It has been another long break.
If we don’t tell the next generation what we had to stomach and tolerate, they may mount a statue for Fifi Kwetey the way some academics have mounted a statue for Gandhi. No offence to Gandhi campaigners but if Ghana does not learn to celebrate her own heroes, she will continue to import toothpick.
This year’s election will be determined by angry wives and predicted by happy taxi drivers. Hell has no furry for a scorned woman.
That as an overly excited bridesmaid, the wedding was underwhelming because dumsor meant she couldn't fix her hair on time. And as a storekeeper, her warm fridge put her profit on ice.
Taxis are think-tanks when the driver's have a full tank. Taxi drivers are often happy to tell you what their passengers tell them about the December elections. Many say they knew John Evans Atta Mills would win the elections weeks before we all queued to vote. The taxi-driving profession is the IEA on wheels, the CDD on brakes and the IDEG in gears.
There are those who say they do not need new reasons to kick out this National Democratic Congress (NDC) government. The old ones used in 2008 are still fresh after all these years.
Whenever we sell off a national asset like Ghana Telecom or the Electricity Company of Ghana, we buy a national inferiority complex. It doesn't matter what strides Vodafone (formerly One Touch) has made or a privatized ECG will make. When Ghana asks a United States or United Kingdom company to sit her 'How-to-boost-your-economy 101' paper, we still cannot celebrate a 99 percent pass. It is examination malpractice.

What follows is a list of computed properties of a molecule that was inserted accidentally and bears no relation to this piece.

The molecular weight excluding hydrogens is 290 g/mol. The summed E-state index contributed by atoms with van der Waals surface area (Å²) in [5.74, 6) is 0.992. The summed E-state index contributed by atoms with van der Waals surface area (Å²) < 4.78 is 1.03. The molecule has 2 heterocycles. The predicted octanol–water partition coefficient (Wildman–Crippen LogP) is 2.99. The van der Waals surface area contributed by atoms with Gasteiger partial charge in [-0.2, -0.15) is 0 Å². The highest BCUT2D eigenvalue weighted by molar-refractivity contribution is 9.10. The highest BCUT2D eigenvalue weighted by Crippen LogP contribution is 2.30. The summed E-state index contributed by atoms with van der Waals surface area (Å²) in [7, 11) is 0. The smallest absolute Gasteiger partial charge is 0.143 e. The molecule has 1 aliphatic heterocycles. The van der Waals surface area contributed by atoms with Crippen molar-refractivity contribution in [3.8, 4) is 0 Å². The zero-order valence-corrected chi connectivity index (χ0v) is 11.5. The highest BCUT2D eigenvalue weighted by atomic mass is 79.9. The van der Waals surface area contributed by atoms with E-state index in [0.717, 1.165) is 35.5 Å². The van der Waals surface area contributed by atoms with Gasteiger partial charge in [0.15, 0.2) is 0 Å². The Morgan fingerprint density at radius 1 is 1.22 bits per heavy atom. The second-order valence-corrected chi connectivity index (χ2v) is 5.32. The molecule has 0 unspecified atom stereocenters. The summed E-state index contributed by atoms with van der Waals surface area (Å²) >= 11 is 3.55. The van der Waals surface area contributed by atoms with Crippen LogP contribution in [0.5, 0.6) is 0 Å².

President John Mahama says he is the man to resurrect Kwame Nkrumah’s vision. But Nkrumah’s vision was that the ECG should not be privatised. If a leader truly resurrects Nkrumah’s vision, he will inadvertently bury Mahama’s legacy for Nkrumah would tell Mahama that for every privatised kilowatt that brightens a home, our Ghanaian brains grow dimmer.
Consider that 2008 New Patriotic Party (NPP) defeat. Despite a spirited 2001 promise to fight corruption, by 2008 it had become easier for an Ashanti NPP man to pronounce P-A-RR-ELL--LO-GR-AM than to pronounce ZE-RO TO-LE-RA-NCE FOR-COR-RUP-TION.
And so when in 2016, we hear President Mahama justify jaw-dropping mediocrity in his anti-corruption record you just go @$%^&*&::????&&*%$££"""%^&****??????$£"!!.
The president is blaming his lackluster record on the "paradox of fighting corruption". But this is nothing more than a corruption of the word 'paradox'.
Government is quick to hold on to a Transparency International report that says Ghana's worldwide ranking has improved. Ghana may have done well because some others did worse.
But what government is essentially saying is that although Jacob Zuma was not on the Ghanaian ballot in 2012, we should compare President Mahama to Jacob Zuma before we can rate him; we should seek permission from South Africa before we feel miserable for his country.
This mentality of looking at the last person to feel good about your position is a wretched mentality. If Usain Bolt thought this way, he wouldn't have set great records enough for President John Mahama to mimick his thunderbolt.